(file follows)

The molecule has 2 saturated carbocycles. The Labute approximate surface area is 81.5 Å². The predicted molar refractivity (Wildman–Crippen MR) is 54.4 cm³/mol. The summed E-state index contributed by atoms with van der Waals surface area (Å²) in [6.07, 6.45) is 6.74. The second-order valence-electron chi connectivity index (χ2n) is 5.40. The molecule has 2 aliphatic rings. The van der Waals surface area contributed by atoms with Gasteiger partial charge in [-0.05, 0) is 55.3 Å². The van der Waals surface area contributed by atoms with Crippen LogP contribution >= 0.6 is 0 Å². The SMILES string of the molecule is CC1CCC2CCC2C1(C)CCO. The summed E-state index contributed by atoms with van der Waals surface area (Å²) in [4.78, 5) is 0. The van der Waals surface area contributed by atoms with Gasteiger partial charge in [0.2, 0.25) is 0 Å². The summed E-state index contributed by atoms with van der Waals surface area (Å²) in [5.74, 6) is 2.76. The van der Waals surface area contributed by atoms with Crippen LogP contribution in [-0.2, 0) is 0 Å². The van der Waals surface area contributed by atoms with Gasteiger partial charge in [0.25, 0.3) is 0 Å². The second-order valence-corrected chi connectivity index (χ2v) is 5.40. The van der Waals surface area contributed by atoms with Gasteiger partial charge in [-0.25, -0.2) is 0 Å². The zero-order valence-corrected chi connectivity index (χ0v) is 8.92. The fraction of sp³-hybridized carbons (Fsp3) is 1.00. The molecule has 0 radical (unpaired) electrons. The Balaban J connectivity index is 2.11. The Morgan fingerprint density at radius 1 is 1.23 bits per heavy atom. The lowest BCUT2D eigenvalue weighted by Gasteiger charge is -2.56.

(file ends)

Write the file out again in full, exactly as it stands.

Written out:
The molecule has 2 saturated carbocycles. The Labute approximate surface area is 81.5 Å². The predicted molar refractivity (Wildman–Crippen MR) is 54.4 cm³/mol. The summed E-state index contributed by atoms with van der Waals surface area (Å²) in [6.07, 6.45) is 6.74. The second-order valence-electron chi connectivity index (χ2n) is 5.40. The molecule has 2 aliphatic rings. The van der Waals surface area contributed by atoms with Gasteiger partial charge in [-0.05, 0) is 55.3 Å². The van der Waals surface area contributed by atoms with Crippen LogP contribution >= 0.6 is 0 Å². The SMILES string of the molecule is CC1CCC2CCC2C1(C)CCO. The summed E-state index contributed by atoms with van der Waals surface area (Å²) in [4.78, 5) is 0. The van der Waals surface area contributed by atoms with Gasteiger partial charge in [0.2, 0.25) is 0 Å². The summed E-state index contributed by atoms with van der Waals surface area (Å²) in [5.74, 6) is 2.76. The van der Waals surface area contributed by atoms with Crippen LogP contribution in [-0.2, 0) is 0 Å². The van der Waals surface area contributed by atoms with Gasteiger partial charge in [0.25, 0.3) is 0 Å². The second-order valence-corrected chi connectivity index (χ2v) is 5.40. The van der Waals surface area contributed by atoms with Gasteiger partial charge in [-0.25, -0.2) is 0 Å². The zero-order valence-corrected chi connectivity index (χ0v) is 8.92. The fraction of sp³-hybridized carbons (Fsp3) is 1.00. The molecule has 0 radical (unpaired) electrons. The Balaban J connectivity index is 2.11. The Morgan fingerprint density at radius 1 is 1.23 bits per heavy atom. The lowest BCUT2D eigenvalue weighted by Gasteiger charge is -2.56.